But I think we can detect, in at least some contexts, clear clues. When a relationship is clearly an authority relationship, the command element is usually strong (father to children, as in parable of the two sons in Matt 21:28-30; God to us, as in the Great Commission). Now in Matthew 18, the speaker is Jesus, and the context has a couple of "truly I tell you" statements (18:18, 19). That would tend to suggest that Jesus in this section is not just giving relationship advice in 18:15-17; this is what he, as our Lord, expects us to do. 

Daniel Zylstra on December 11, 2013

In reply to by anonymous_stub (not verified)

Thanks Verlyn. I hear you about the authority relationship, and how that tends to make things a bit clearer. I'm afraid that then I start to wonder a bit about that though: Jesus had the clear intention of not just having an authority relationship with his disciples or his church. He made it very clear (and so did the other New Testament writers) that the spiritual reality was that God had made us, through Jesus, not only servants, sons and daughters and citizens of the kingdom (power relationships) but also that he was making us into friends, brothers and sisters, and co-heirs with Christ (equality). So, though there is a command  and authority relationship, I can't help but wonder whether that had more to do with the (relative) spiritual immaturity of his disiciples and how growing up into the fullness of Christ might clarify His commands for us.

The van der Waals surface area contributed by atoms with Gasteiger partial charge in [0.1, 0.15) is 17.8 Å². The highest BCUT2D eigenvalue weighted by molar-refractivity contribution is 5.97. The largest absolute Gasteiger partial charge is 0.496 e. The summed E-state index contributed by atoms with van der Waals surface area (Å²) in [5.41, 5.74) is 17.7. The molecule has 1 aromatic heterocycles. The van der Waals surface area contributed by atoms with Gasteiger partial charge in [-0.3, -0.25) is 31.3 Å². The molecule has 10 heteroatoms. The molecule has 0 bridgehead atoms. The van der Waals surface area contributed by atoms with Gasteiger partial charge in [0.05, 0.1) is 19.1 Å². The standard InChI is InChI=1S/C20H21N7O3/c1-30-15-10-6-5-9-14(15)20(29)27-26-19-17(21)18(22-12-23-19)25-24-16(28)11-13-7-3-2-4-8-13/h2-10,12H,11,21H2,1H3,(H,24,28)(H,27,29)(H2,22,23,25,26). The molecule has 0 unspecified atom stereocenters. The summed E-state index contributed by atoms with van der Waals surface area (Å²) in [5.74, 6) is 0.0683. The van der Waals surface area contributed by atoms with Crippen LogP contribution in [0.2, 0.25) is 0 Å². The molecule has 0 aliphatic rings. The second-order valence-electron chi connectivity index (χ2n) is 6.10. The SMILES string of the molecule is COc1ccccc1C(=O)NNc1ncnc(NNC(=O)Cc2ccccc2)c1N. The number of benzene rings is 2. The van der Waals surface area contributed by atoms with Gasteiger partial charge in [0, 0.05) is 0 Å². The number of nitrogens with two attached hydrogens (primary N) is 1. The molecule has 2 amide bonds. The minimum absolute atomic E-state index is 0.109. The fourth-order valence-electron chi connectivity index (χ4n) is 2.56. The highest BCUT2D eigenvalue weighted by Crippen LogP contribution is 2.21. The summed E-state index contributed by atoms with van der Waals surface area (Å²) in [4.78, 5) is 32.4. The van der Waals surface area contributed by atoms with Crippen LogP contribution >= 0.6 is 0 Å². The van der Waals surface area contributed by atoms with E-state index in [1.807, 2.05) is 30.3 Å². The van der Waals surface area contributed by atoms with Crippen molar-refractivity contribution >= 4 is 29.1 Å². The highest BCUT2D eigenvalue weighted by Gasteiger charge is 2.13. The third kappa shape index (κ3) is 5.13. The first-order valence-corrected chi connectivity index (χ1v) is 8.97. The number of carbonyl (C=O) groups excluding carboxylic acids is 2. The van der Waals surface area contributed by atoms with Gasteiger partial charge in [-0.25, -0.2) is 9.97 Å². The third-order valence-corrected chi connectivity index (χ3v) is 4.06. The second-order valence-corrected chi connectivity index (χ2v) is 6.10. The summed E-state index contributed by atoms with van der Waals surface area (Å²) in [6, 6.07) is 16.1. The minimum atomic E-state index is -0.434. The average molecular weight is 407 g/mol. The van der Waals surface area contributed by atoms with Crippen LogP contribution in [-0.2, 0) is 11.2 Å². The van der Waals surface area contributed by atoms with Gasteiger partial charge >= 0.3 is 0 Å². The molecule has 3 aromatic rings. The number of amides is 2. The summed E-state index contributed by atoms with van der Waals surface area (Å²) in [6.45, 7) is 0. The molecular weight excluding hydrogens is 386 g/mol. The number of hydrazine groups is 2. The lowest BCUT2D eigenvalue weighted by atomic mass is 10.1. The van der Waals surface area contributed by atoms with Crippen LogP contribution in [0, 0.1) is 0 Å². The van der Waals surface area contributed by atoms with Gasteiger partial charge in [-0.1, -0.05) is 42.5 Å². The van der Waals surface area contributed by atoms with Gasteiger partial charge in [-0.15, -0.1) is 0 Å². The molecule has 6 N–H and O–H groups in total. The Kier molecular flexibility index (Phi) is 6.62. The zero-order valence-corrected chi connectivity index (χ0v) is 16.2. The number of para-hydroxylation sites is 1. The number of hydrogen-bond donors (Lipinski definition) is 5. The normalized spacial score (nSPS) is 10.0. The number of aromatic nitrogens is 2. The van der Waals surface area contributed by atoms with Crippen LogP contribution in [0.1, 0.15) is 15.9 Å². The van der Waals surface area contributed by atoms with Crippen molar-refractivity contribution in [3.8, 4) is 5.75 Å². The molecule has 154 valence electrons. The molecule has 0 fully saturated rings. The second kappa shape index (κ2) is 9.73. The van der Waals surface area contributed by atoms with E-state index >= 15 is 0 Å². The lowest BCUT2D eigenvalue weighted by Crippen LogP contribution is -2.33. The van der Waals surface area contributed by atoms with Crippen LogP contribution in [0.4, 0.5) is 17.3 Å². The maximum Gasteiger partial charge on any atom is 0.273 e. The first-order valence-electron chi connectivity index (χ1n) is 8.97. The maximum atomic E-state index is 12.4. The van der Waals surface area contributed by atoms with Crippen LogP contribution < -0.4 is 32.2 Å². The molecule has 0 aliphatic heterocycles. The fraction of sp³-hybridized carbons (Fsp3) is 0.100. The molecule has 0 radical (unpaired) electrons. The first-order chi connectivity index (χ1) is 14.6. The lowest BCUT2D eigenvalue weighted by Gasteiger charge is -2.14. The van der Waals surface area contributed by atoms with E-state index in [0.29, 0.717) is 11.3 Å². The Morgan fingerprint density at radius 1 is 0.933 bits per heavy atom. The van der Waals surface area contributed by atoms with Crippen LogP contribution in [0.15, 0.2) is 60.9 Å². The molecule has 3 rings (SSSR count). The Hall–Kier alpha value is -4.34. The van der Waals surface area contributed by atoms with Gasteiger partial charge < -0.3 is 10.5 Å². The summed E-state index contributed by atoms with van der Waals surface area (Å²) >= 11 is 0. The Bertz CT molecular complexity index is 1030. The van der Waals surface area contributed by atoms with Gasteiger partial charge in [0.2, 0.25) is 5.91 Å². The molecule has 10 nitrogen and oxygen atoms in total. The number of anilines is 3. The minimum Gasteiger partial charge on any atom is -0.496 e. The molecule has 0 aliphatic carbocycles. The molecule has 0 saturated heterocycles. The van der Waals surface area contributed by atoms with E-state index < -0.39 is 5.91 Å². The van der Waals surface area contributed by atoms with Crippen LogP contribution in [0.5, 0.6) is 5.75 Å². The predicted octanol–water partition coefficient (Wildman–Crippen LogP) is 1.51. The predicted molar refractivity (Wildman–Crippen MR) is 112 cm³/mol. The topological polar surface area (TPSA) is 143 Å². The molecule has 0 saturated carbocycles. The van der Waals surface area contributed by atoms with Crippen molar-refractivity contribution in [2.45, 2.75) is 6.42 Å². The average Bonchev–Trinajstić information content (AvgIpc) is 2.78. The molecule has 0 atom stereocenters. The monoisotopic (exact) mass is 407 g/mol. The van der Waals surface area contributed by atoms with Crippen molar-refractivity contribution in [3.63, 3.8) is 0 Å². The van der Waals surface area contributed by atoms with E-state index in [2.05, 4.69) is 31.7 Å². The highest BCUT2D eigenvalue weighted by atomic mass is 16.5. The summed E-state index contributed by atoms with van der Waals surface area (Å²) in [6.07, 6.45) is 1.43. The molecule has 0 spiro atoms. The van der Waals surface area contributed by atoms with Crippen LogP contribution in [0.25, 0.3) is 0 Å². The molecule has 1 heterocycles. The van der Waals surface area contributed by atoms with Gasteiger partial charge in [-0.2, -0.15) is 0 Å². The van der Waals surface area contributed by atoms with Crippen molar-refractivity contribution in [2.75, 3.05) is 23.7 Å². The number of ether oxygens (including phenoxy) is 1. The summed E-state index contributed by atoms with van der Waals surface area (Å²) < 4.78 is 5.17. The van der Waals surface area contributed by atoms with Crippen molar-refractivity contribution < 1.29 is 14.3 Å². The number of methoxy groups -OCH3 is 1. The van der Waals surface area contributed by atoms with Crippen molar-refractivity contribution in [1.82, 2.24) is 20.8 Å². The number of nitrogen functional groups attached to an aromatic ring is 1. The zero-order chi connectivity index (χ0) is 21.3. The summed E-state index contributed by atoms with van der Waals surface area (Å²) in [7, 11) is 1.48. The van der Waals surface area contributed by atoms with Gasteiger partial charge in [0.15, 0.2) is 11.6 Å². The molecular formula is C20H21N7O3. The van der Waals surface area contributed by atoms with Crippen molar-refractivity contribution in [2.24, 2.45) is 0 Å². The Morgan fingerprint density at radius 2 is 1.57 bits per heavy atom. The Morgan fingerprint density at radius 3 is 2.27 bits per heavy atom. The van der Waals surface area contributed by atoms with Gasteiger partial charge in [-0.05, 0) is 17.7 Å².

Don't get me wrong: I'm not suggesting that "mature" Christians can do away with Christ's commands, but rather that they can obey them more fully as they submit themselves to Him-- that they can apply the principles in light of the commands to LOVE in a way that fulfills the intent more fully thans simply blindly going through "steps".

What do you think?